I agree with the view expressed by Jackson J. For the purposes of both judicial advice hearings for the Trust Scheme, the applicants have correctly proceeded on the basis that there is a duty of disclosure which falls on the applicants and their counsel, as set out in relation to a Corporations Act scheme of arrangement in Re Permanent Trustee Company Limited[36] at paragraph [7].
  2. [63]
    GFML sought relief from ASIC from the equal treatment provision in section 601FC(1)(d) of the Corporations Act. Because of the standard overseas security holders’ problem with Australian securities issues, for some overseas security holders it will be necessary for their entitlement to be cashed out by a sale rather than receive the trust scheme consideration. ASIC has given formal relief from section 601FC(1)(d) of the Corporations Act to enable this to occur.[37] Disclosure in relation to such overseas security holders, referred to as Ineligible Foreign Securityholders, appeared primarily in section 9.12 of the Scheme Booklet.
  3. [64]
    I conclude that the application for second judicial advice is entirely within orthodoxy and it is appropriate that the judicial advice sought at this second court hearing be given.

Exemption from section 411(11) of the Corporations Act 2001 (Cth)

  1. [65]
    It is accepted that an exemption from the operation of section 411(11) of the Corporations Act is appropriate in cases where:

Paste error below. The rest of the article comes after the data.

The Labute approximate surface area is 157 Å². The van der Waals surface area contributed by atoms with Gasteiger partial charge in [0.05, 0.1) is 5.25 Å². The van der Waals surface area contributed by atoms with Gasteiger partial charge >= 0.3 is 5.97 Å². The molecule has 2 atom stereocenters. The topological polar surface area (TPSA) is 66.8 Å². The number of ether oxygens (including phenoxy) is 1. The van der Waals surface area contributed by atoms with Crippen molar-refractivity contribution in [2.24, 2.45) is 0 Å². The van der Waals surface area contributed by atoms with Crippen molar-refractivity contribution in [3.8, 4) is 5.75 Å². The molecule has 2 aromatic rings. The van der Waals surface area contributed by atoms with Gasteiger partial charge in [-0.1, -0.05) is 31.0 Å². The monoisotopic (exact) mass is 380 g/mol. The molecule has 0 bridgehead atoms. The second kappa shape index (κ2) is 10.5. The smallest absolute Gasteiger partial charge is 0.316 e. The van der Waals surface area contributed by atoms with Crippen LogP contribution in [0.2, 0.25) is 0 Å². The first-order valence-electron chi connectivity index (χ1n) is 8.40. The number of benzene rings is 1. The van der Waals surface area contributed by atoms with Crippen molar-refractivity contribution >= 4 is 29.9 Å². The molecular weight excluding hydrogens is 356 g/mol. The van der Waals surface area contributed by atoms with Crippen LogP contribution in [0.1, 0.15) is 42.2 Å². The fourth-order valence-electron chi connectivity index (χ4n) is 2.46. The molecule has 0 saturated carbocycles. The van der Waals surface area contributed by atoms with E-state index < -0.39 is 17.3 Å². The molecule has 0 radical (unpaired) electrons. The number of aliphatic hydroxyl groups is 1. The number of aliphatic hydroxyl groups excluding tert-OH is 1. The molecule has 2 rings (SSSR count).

1. (a)
    a scheme does not purport to alter the target’s constitution or the rights of the target’s shareholders, creditors or persons dealing with the target; and
  1. (b)
    upon implementation of the scheme, the target will become a wholly-owned subsidiary of the bidder.[38]
  1. [66]
    Accordingly, it is concluded that it is appropriate to make an order exempting GCL from the operation of section 411(11) of the Corporations Act on the basis that:
  1. (a)
    the Company Scheme does not alter GCL’s constitution, nor the rights of any of GCL’s shareholders, creditors or any third parties dealing with GCL; and
  1. (b)
    upon the Company Scheme becoming effective, GCL will become a wholly-owned subsidiary of GHL.
  1. [67]
    The orders I make in the BS 10478/19 application are:
  1. Pursuant to section 411(4)(b) of the Corporations Act 2001 (Cth) (Corporations Act), the scheme of arrangement in this proceeding (Scheme), in the form contained in Annexure E of the Scheme Booklet which is exhibit “ICW-15” to the affidavit of MrIsaac Clifford West affirmed on 10 October 2019, is approved.

  1. Pursuant to section 411(12) of the Corporations Act, the Applicant is exempt from complying with section 411(11) of the Corporations Act in relation to the Scheme.